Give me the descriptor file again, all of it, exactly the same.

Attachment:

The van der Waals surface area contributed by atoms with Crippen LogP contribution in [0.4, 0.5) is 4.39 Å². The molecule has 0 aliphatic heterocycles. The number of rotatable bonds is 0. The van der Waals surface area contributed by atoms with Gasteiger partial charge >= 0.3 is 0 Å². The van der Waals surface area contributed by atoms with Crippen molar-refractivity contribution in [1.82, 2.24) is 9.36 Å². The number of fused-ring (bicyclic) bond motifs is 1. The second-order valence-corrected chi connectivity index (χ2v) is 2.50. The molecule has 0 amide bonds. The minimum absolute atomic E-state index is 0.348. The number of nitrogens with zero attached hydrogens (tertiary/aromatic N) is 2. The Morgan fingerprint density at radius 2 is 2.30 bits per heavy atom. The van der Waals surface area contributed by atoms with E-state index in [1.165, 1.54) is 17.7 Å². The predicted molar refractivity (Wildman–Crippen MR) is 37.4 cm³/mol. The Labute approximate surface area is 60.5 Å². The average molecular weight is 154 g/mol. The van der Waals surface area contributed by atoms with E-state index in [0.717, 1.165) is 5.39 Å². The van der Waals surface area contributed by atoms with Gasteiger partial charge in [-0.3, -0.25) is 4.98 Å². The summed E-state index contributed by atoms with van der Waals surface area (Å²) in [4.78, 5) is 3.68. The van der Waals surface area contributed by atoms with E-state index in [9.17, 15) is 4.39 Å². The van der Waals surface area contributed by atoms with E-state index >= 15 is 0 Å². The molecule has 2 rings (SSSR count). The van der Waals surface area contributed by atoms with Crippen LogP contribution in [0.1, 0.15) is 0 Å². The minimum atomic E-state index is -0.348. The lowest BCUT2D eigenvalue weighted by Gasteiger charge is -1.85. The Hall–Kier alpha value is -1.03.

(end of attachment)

The van der Waals surface area contributed by atoms with Crippen LogP contribution in [0.4, 0.5) is 4.39 Å². The molecule has 0 aliphatic heterocycles. The number of rotatable bonds is 0. The van der Waals surface area contributed by atoms with Gasteiger partial charge >= 0.3 is 0 Å². The van der Waals surface area contributed by atoms with Crippen molar-refractivity contribution in [1.82, 2.24) is 9.36 Å². The number of fused-ring (bicyclic) bond motifs is 1. The second-order valence-corrected chi connectivity index (χ2v) is 2.50. The molecule has 0 amide bonds. The minimum absolute atomic E-state index is 0.348. The number of nitrogens with zero attached hydrogens (tertiary/aromatic N) is 2. The Morgan fingerprint density at radius 2 is 2.30 bits per heavy atom. The van der Waals surface area contributed by atoms with E-state index in [1.165, 1.54) is 17.7 Å². The predicted molar refractivity (Wildman–Crippen MR) is 37.4 cm³/mol. The Labute approximate surface area is 60.5 Å². The average molecular weight is 154 g/mol. The van der Waals surface area contributed by atoms with E-state index in [0.717, 1.165) is 5.39 Å². The van der Waals surface area contributed by atoms with Gasteiger partial charge in [-0.3, -0.25) is 4.98 Å². The summed E-state index contributed by atoms with van der Waals surface area (Å²) in [4.78, 5) is 3.68. The van der Waals surface area contributed by atoms with E-state index in [9.17, 15) is 4.39 Å². The van der Waals surface area contributed by atoms with E-state index >= 15 is 0 Å². The molecule has 2 rings (SSSR count). The van der Waals surface area contributed by atoms with Crippen LogP contribution in [0.1, 0.15) is 0 Å². The minimum atomic E-state index is -0.348. The lowest BCUT2D eigenvalue weighted by Gasteiger charge is -1.85. The Hall–Kier alpha value is -1.03.